By Kari Sims, Director of Service-Learning & Leadership, Mercy Academy, Louisville, Kentucky — I celebrated the 4th of July at a Major League baseball game this year. Before the unfurling of the giant American flag on the field, the announcer asked us all to pause for a moment of silence to honor the victims of the Highland Park shooting that had occurred earlier that morning. A solemn mood washed over the crowd. As we stood in silence, I wondered how many of us thought of the 53 people who died in the truck just outside of San Antonio, Texas—all in search of something better, in search of a home. After spending time at the border this past May, I cannot stop thinking about what it means to call someplace home.
Social Justice Tag: Immigration
By Sister Michele Schroeck — When I think of St. Kateri Tekakwitha, the first Native American saint from the territory of the United States and Canada and patroness of ecology, I think of the Bhutanese immigrants living in my neighborhood. They were expelled from their native lands and sent to Nepal, where they lived in refugee camps in the 1990s before coming to the United States. These Bhutanese like many other native peoples were forced to leave their ancestral home.
More than 50 sisters, associates and colleagues in ministry joined the Poor People’s Assembly and Moral March on Washington, D.C., on Saturday, June 18, 2022. Sister Carren Herring and Sister Diane Guerin recently reflected on what it was like to be a part of this momentous event!
By Elnora Bassey, Policy Advocate, Catholic Legal Immigration Network, Inc. (CLINIC) — In early May 2022, I arose from my cozy bed hours before sunrise to catch an early flight to the U.S.-Mexico border. An advocate attorney with the Catholic Legal Immigration Network, Inc. (CLINIC), which works to protect immigrant and humanitarian rights, I was participating in a week-long border immersion experience to El Paso, Texas, and Ciudad Juárez, Mexico, to learn more about immigration issues facing migrants during and after their journey to the U.S.-Mexico border. The program was sponsored by the Sisters of Mercy and hosted by the Columban Mission Center.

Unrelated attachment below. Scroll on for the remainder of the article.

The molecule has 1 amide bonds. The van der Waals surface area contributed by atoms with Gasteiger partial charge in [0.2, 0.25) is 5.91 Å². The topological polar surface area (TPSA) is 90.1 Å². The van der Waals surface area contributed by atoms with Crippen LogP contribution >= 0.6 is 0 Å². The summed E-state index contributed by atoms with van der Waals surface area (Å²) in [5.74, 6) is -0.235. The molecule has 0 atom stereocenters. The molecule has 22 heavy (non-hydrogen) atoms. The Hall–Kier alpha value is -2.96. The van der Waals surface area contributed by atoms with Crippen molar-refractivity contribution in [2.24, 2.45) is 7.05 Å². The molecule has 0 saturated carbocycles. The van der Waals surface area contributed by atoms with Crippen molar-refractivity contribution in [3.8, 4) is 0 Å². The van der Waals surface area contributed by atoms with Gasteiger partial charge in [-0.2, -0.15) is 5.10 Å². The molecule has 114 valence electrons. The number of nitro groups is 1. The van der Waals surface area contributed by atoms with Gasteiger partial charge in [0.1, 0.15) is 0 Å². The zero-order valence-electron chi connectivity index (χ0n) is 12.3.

By Catherine Walsh, Features Writer
— The joy I found on the U.S.-Mexico border in May surprised me. I heard horrific stories of people fleeing violence and poverty in Central America, Haiti and Ukraine, but I also saw countless kindnesses by migrants and those who help them while I was in El Paso, Texas, and Juárez, Mexico, with the Sisters of Mercy to learn why people are coming to the border in ever higher numbers. I heard people say that the Southern Border is the new Ellis Island.
Following are photos capturing our time at the border.
By Joanne Castner, Mercy Associate — On May 8, 2022, 13 of us from across the United States gathered in the living room of the Columban Mission House in El Paso, Texas, the beginning of an immersion trip to meet with people who find ways to organize their communities and improve living conditions for those in need, and to discover why so many people from other countries are seeking to cross our nation’s borders.
By Gail Presbey, faculty member, University of Detroit Mercy — I was grateful for the opportunity to travel to the U.S.-Mexico border and see for myself the struggles that immigrants have, and to meet the people who are ministering to their needs and organizing for change. I was glad to do so in the company of Sisters of Mercy, Mercy associates and educators at Mercy institutions. I’d like to focus on the women I met there and the important work they do.
By Karel Lucander, Features Writer
— Sister Joan Serda and Sister Marilyn Graf have that feeling you get right before you embark on a big adventure. At 6 a.m. on June 17, they will board the Poor People’s Campaign Bus in Mobile, Alabama, bound for Washington, D.C.—leaving the comfort of the Convent of Mercy far behind.
By Sister Theresa Saetta — As Sister Pat Mulderick and I woke up to a bright and shiny day, we learned that the tent city camp in Reynosa, Mexico, that housed over 2,000 immigrants awaiting asylum in the USA was bulldozed. The families had to scramble to collect their important documents while the authorities screamed at them to get out…now!